Homeschool Share: an online homeschool curriculum cooperative hosting over 500 unit studies, lapbooks, printables, and other resources.

The Umbrella

The Umbrella
Author/Illustrator: Jan Brett
ISBN:  0399242155

Unit by Ginger A.


Language Arts

Jan Brett visited the Monteverdi Cloud Forest in Costa Rica before writing this story. Read more about her visit.

This site tells more about The Umbrella, and Jan Brettís impression of the Cloud Forest.


Younger children can create the characters from this story using the The Umbrella mural pages at Jan Brettís site. Each character can be cut out and taped to a popsicle stick and used to retell the story.
Finger Puppets 1
Finger Puppets 2
You could also
use these masks from Jan Brett's site.


This poem can be used to start a discussion about the rain forest. This poem is easily learned if used to begin each dayís lesson.


 Five Beautiful Parrots

Five beautiful parrots in a rain forest tree.
Sitting all together, happy as can be.

Someone saw their feathers and took them away.
Only four beautiful parrots got to stay.

Four beautiful parrots really like that tree.
Someone cut it down, now there are three.

Three beautiful parrots didn't know what to do.
Along came a bulldozer, now there are two.

Two beautiful parrots weren't having much fun.
The rain forest started burning; now there is one.

One lonely parrot didn't have a place to stay.
His home, the rain forest has gone away.


News Paper Article

Tell older children to pretend they have observed someone in the Monteverdi Rain forest illegally cutting trees, or capturing animals for illegal trade. Have the child write an article telling all that he observed and the future effects of this criminal activity.



Have the children write a summary. Younger children could do this orally.

Tell the children that a summary is a shortened version of the story that only includes the main points.


Writing project

Imagine you are living with a family in the Monteverdi Cloud Forest. How is your life different than life in your home state? Write about the foods, towns, transportation, clothing, local government etc.

Creative Writing
Pretend to be a scientist in the rain forest. You have made a discovery. You will need to answer these questions. Is your discovery a plant or an animal? What is the name of your animal? In which layer does it live? If itís an animal what does it eat? If your discovery is a plant tell which animal uses it for food. Is your discovery the last of its kind? Could it survive outside of the rain forest? Draw a picture of your discovery.

Foreign Language: Spanish
Spanish/English Translation Page made by Michelle Light
Spanish Language Activities at Enchanted Learning

Letter Writing
If you enjoyed this book, write Jan Brett and let her know!

Jan Brett
Post Office Box 366
Norwell, Ma. 02061


Water Cycle
Talk about the water cycle.  Ask why the rain forests are so important. Does the earth make new water? Explain the relationship between the rain forest and weather all over the earth. You can make rain in a plastic bag as a visual aid to help your child see the significance of protecting the rain forests.  You will need a house plant, clear dry plastic bag [1 gallon zip-loc works well] and a twist tie.  Cover some or all of the leaves with the plastic bag. Use the twist-tie to keep the bag tightly closed. Wait several days. Soon you'll see water droplets inside the bag. Point out that this is similar to the water cycle. Use the word Transpiration in your discussion. Explain that transpiration is constantly going on in every leaf in the rain forest. Thus, the rain forest gives off enough water to affect the weather all around the world.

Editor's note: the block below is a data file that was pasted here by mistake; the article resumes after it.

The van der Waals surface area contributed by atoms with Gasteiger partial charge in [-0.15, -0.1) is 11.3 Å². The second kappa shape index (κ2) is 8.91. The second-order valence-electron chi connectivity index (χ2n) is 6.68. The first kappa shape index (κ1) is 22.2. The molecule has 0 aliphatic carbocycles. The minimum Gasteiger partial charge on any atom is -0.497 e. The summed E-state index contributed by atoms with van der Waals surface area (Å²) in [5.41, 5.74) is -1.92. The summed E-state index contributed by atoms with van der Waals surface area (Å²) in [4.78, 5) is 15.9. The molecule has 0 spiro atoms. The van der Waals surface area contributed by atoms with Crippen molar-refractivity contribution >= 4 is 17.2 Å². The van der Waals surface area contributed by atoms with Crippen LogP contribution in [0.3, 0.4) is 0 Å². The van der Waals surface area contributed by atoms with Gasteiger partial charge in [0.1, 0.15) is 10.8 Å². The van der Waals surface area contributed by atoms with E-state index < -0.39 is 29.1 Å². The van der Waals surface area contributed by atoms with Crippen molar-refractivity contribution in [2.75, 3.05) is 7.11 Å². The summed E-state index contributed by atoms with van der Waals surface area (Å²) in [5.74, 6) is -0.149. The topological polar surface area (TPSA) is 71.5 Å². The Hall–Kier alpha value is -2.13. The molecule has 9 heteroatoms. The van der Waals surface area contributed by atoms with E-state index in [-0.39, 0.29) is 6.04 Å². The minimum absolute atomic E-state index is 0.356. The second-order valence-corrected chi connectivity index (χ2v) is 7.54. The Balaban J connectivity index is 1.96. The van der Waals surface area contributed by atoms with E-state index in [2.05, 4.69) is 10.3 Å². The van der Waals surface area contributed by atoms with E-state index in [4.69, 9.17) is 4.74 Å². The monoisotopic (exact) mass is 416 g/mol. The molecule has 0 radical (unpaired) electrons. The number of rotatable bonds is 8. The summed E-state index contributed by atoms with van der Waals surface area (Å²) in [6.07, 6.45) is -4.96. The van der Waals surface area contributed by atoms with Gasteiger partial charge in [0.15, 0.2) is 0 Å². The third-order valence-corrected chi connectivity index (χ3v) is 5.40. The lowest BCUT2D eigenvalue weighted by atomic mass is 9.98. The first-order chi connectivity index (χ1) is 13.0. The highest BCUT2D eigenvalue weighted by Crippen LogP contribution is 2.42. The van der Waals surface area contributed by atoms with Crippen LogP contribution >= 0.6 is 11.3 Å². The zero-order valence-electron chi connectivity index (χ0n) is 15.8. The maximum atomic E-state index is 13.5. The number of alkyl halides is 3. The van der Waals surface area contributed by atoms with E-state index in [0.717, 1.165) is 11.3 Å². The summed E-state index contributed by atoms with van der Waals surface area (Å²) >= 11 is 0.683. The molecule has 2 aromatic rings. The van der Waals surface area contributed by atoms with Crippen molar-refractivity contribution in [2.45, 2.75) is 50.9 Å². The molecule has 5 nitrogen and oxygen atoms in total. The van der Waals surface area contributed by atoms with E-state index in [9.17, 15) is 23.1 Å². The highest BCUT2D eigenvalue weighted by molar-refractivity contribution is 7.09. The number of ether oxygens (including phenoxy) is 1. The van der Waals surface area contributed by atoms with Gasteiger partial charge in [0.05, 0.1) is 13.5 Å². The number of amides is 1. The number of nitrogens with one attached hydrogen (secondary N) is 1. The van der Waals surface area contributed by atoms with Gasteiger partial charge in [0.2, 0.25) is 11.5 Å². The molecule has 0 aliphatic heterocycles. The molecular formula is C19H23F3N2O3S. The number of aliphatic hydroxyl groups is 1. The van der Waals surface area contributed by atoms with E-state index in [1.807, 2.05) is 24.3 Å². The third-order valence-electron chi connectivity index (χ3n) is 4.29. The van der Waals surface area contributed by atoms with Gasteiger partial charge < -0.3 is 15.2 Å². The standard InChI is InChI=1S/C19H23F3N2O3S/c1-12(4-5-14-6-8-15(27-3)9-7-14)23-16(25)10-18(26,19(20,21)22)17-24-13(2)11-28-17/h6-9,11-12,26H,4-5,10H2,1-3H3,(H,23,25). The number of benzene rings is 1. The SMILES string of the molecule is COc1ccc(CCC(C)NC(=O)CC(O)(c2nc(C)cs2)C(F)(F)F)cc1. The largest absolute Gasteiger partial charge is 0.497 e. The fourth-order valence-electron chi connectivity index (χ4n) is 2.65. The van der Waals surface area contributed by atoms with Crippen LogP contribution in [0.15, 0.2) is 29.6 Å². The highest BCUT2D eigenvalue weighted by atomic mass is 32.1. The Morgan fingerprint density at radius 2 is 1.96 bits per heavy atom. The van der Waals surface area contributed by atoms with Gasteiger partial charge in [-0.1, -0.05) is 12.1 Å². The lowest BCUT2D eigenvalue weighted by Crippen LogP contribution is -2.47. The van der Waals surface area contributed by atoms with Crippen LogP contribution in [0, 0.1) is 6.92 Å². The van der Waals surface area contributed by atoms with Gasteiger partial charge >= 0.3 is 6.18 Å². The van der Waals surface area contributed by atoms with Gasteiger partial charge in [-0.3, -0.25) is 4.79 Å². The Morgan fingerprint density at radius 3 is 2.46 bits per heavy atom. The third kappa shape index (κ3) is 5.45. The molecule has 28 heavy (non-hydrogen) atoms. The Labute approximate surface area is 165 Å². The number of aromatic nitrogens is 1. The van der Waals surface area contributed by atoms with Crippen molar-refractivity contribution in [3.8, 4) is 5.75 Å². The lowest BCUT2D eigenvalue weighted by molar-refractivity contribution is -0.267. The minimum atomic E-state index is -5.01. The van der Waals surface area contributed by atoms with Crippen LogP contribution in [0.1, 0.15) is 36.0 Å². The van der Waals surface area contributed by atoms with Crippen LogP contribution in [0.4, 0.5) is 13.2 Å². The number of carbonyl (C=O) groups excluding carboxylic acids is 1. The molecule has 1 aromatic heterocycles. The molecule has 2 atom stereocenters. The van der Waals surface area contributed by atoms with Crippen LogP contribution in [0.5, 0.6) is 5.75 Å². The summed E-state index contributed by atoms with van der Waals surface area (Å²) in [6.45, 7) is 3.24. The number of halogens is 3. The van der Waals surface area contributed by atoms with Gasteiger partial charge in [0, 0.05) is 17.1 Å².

The Water Cycle Lapbook  (In the Hands of a Child)


Parts of the Rainforest
Learn the four levels of the rain forest: forest floor, understory, canopy, emergent. Study the plants and animals found in each level. Have the child compare this information to a tall building. What do we see at the street level? Which birds nest along the window ledges and under the eaves? What do we find at the top?

To help your child learn more about the layers, try singing this song to the tune of "If You're Happy and You Know It."

There are layers in the forest, yes indeed.
Yes indeed!
There are layers in the forest, yes indeed.
Yes indeed!
Emergent, canopy, and the understory.
There are layers in the forest, yes indeed.
Yes indeed!

The emergent's home to birds, and butterflies.
The emergent's home to birds and butterflies.
The trees are so high that they almost touch the sky.

The emergent's home to birds and butterflies.

The canopy is like a big umbrella.
Big umbrella!
The canopy is like a big umbrella.
Big umbrella!
Monkeys, sloths, orangutans, eat all the fruit they can.
The canopy is like a big umbrella.
Big umbrella!

The understory's home to many snakes.
Many snakes!
The understory's home to many snakes.
Many snakes!
They eat cats and bats and rats,
And they like the gnats for snacks.
The understory's home to many snakes.
Many snakes!

The forest floor is dim and dark and wet.
Dark and wet!
The forest floor is dim and dark and wet.
Dark and wet!
Oh, the ants go marching by,
As they watch the birds up high.
The forest floor is dim and dark and wet.
Dark and wet!

        Source: Fun in the Rainforest by D. DePauw (1993)


Flora and Fauna
Classify the plants and animals in the story. A young child can use the coloring sheets from Jan Brettís site and simply put the pictures into groups. The child can draw and color pictures that do not have coloring sheets. An older child could follow a classification system for the plants, animals and insects.


After classifying the animals, your child can create a rainforest mural by taping the pictures to a large sheet of butcher paper. At the end of this unit, talk about the rate at which the rain forest is destroyed. Every hour have your child take down some pictures and explain that that part of the rain forest is gone forever. By the end only a few plants drawn on the paper will be left.